Enerplus Corp. (TSX:ERF)(NYSE:ERF), one of the leading producers of crude oil and natural gas in North America, announced third-quarter earnings results on the morning of November 6, and its stock has responded by rising over 6% in the trading sessions since. Let’s take a closer look at the results to determine if we should buy in to or avoid this rally.
The results that have sent its shares higher
Here’s a summary of Enerplus’s third-quarter earnings results compared with its results in the same period a year ago.
|Metric||Q3 2015||Q3 2014|
|Earnings Per Share||($1.42)||$0.33|
|Oil & Natural Gas Sales, Net of Royalties||$228.3 million||$378.3 million|
Source: Enerplus Corp.
In the first quarter of fiscal 2015, Enerplus reported a net loss of $292.67 million, or $1.42 per share, compared to a net profit of $67.43 million, or $0.33 per share, in the same quarter a year ago, as its revenue, net of royalties, decreased 39.7% year over year to $228.3 million.
The company noted that these steep declines could be attributed to the “weak commodity price environment,” which led to its average selling price of crude oil decreasing 45.4% to $48.22 per barrel, its average selling price of natural gas liquids decreasing 71.1% to $13.51 per barrel, and its average selling price of natural gas decreasing 38.1% to $2.08 per thousand cubic feet.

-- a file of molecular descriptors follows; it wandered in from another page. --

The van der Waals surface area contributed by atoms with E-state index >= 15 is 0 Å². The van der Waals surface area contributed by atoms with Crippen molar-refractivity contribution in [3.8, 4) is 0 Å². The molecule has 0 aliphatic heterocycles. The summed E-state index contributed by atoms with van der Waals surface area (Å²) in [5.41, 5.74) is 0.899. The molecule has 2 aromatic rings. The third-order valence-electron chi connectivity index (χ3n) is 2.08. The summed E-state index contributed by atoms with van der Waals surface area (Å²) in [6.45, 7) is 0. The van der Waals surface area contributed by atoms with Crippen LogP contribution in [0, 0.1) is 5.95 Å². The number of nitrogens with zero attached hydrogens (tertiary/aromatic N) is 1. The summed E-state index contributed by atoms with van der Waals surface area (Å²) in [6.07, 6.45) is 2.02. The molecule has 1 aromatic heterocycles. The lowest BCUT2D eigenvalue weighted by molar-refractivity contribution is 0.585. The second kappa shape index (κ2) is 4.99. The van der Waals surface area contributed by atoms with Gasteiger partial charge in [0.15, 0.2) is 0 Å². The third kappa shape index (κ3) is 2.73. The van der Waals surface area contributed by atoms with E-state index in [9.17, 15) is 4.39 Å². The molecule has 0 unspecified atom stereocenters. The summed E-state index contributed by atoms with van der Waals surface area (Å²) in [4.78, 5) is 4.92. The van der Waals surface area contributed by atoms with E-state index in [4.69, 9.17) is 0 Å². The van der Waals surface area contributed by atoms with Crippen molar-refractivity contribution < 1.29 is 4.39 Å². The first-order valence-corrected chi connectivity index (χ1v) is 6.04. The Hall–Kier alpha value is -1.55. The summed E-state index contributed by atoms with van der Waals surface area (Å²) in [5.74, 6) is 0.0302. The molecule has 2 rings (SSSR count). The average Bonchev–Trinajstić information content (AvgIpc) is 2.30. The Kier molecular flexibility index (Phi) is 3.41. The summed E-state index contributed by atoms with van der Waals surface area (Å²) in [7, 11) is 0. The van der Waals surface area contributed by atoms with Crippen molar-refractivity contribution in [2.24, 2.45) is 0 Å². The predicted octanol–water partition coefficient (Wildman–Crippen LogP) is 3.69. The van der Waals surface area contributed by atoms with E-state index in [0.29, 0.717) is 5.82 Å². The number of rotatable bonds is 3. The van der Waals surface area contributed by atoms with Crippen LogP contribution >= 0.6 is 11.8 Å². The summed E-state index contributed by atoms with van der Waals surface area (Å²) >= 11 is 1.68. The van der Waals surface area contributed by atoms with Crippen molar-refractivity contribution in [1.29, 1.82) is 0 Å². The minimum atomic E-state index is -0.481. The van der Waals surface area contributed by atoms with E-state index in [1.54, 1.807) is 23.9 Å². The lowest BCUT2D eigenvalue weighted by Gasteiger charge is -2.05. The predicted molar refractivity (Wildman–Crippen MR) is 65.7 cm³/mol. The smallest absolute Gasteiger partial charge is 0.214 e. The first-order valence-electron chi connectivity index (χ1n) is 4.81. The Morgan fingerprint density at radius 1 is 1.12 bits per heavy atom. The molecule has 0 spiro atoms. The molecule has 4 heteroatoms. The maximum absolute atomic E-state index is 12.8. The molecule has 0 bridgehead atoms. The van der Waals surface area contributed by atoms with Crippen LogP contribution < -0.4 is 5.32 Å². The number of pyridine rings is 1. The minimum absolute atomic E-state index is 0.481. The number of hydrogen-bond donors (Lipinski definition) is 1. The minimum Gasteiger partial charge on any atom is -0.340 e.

Here’s a quick breakdown of eight other notable statistics from the report compared with the year-ago period:
- Total production increased 6.5% to 110,794 barrels of oil equivalent per day
- Production of crude oil increased 11.3% to 44,888 barrels per day
- Production of natural gas liquids increased 30.8% to 5,061 barrels per day
- Production of natural gas increased 1.7% to 365.07 million cubic feet per day
- Total oil and natural gas sales decreased 39.6% to $275.7 million
- Funds flow from operations decreased 43.2% to $120.85 million
- Cash flow from operating activities decreased 38.4% to $122.6 million
- Debt outstanding, net of cash, increased 12.4% to $1.23 billion
Also, as a result of the low commodity price environment and the negative impact it has had on Enerplus’s operations, it announced a 40% reduction to its monthly dividend to $0.03 per share. This reduction will be effective for its December dividend and is expected to save the company approximately $50 million annually.
Should you buy in to or avoid the rally?
It was an awful quarter for Enerplus, and its dividend reduction amplified the negative sentiment, so I do not think the post-earnings pop in its stock is warranted. With this being said, I do not see further upside from here and think the negatives far outweigh the positives when considering buying the stock today, especially because commodity prices remain under pressure, which will likely lead to another very disappointing performance in the fourth quarter.
With all of the information provided above in mind, I think Foolish investors should avoid Enerplus stock today and simply monitor it going forward.
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Fool contributor Joseph Solitro has no position in any stocks mentioned.